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9 Low fidelity simulation in a high fidelity world
  1. A Scott,
  2. A Gartner
  1. Frimley Park Hospital NHS Foundation Trust


Introduction All aspects of medical training have experienced an exponential acceleration in the application of technology for learning needs.1 Research promotes the use of high fidelity models and ever more complex training methods with organisations keen to adopt and implement new technology. Models are utilised to minimise potential risks to patients through bedside learning and refine established technique.2 Simulation practice can also be used to develop non-technical skills pertinent to safe clinical practice.2–4 Simulation training can be employed from early stages of undergraduate education through to use in professional postgraduate exams giving a large scope of use in a multiplicity of environments.1 4 5

Methods Forty Foundation Year 1 Doctors were taught clinical skills utilising Low fidelity part task training models. Four clinical skills were selected from pre-determined postgraduate curricula. Self assessment pre and post procedure were recorded with qualitative feedback sought as a secondary measure.

Results Global increases are seen across 4 sampled clinical skills. Participants self-reported increased confidence and competence. A high value was placed upon trainees perceived value in training.

Conclusion Fidelity has been shown to play an integral role in simulation.4 The authors conclude that simple part task trainers, low fidelity models, still have a valuable part to play in medical education. They remain cost effective, adaptable and accessible training tools in the era of increasing complexity.1 5 Simulation provides a safe space to develop both technical and non-technical aspects.3 4 Low fidelity simulation can be used to underpin the learning objectives of trainees through effective feedback in real time, access to repetitive practice and remain a feasible training tool for trainers and trainees alike.2 4 High fidelity simulation should not be excluded completely however appears to be best suited to defined roles in more complex moulage.1 4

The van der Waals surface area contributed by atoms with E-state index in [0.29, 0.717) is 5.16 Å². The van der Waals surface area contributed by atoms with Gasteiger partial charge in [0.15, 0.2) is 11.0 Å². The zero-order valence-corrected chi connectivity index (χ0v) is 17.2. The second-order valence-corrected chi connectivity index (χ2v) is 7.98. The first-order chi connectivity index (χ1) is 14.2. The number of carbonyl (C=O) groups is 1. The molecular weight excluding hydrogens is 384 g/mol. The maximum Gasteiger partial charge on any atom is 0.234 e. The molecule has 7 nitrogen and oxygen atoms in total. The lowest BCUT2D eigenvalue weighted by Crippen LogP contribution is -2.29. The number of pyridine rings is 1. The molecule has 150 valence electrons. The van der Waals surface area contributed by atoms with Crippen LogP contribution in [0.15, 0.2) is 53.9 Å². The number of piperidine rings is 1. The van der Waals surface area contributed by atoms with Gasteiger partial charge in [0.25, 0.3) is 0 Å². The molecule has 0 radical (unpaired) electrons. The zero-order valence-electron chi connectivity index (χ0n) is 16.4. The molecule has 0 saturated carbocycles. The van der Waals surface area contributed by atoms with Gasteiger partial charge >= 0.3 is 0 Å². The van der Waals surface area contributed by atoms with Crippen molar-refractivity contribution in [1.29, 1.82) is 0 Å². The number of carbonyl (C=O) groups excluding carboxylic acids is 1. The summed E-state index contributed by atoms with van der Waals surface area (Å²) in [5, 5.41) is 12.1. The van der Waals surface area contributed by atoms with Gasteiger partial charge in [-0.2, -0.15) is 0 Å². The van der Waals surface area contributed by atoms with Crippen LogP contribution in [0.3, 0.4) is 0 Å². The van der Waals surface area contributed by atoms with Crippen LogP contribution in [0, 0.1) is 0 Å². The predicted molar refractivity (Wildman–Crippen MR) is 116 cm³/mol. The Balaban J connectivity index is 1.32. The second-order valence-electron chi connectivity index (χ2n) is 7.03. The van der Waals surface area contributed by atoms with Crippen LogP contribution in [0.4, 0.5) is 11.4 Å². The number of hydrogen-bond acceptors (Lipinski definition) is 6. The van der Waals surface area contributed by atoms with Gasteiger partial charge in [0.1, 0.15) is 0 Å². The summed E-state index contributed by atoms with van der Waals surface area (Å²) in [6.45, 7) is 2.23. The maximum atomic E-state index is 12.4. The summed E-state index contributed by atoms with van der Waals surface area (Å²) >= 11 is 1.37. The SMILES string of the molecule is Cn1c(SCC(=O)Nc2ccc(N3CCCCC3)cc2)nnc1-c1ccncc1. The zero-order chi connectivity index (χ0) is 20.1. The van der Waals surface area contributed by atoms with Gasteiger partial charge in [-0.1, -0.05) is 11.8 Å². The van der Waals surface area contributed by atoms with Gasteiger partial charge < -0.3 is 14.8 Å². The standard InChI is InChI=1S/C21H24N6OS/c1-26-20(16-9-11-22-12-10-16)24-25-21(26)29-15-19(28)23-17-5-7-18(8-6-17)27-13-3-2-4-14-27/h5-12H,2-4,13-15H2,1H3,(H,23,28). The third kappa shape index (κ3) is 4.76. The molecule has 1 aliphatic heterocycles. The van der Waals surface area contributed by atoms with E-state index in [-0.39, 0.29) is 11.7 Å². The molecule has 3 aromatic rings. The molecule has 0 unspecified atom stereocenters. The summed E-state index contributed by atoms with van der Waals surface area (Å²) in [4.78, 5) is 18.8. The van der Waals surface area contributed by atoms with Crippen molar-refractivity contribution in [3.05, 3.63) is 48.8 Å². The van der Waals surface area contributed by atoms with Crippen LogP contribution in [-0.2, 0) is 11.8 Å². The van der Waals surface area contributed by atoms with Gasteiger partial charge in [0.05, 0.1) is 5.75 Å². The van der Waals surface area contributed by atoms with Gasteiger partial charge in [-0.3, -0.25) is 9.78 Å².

Take home message Technology has the ability to improve and evolve medical education. With the potential for increased feedback, self and peer assessment along with pragmatic assessment, simulation has firmly entrenched itself in medical education. Care should be taken however not to disregard lower fidelity models as they still provide proven effective learning, enable the teaching of non-technical skills and facilitate knowledge delivery.


  1. Sarmah P, et al. Low vs. high fidelity: the importance of ‘realism’ in the simulation of a stone treatment procedure. Curr Opin Urol 2017;27(4):316–322.

  2. Naik VN, Brein SE. Review article: simulation: a means to address and improve patient safety. Can J Anaesth 2013;60(2):192–200.

  3. Aebersold M. The history of simulation and its impact on the future. AACN Adv Crit Care 2016;27(1):56–61.

  4. Lewis R, Strachan A, Smith MM. Is high fidelity simulation the most effective method for the development of non-technical skills in nursing? A review of the current evidence. Open Nurs J 2012;6:82–89.

  5. Aggarwal R, et al. Training and simulation for patient safety. Qual Saf Health Care 2010;19(Suppl 2):i34–i43.

  • Medical Education
  • communication
  • simulation
  • feedback

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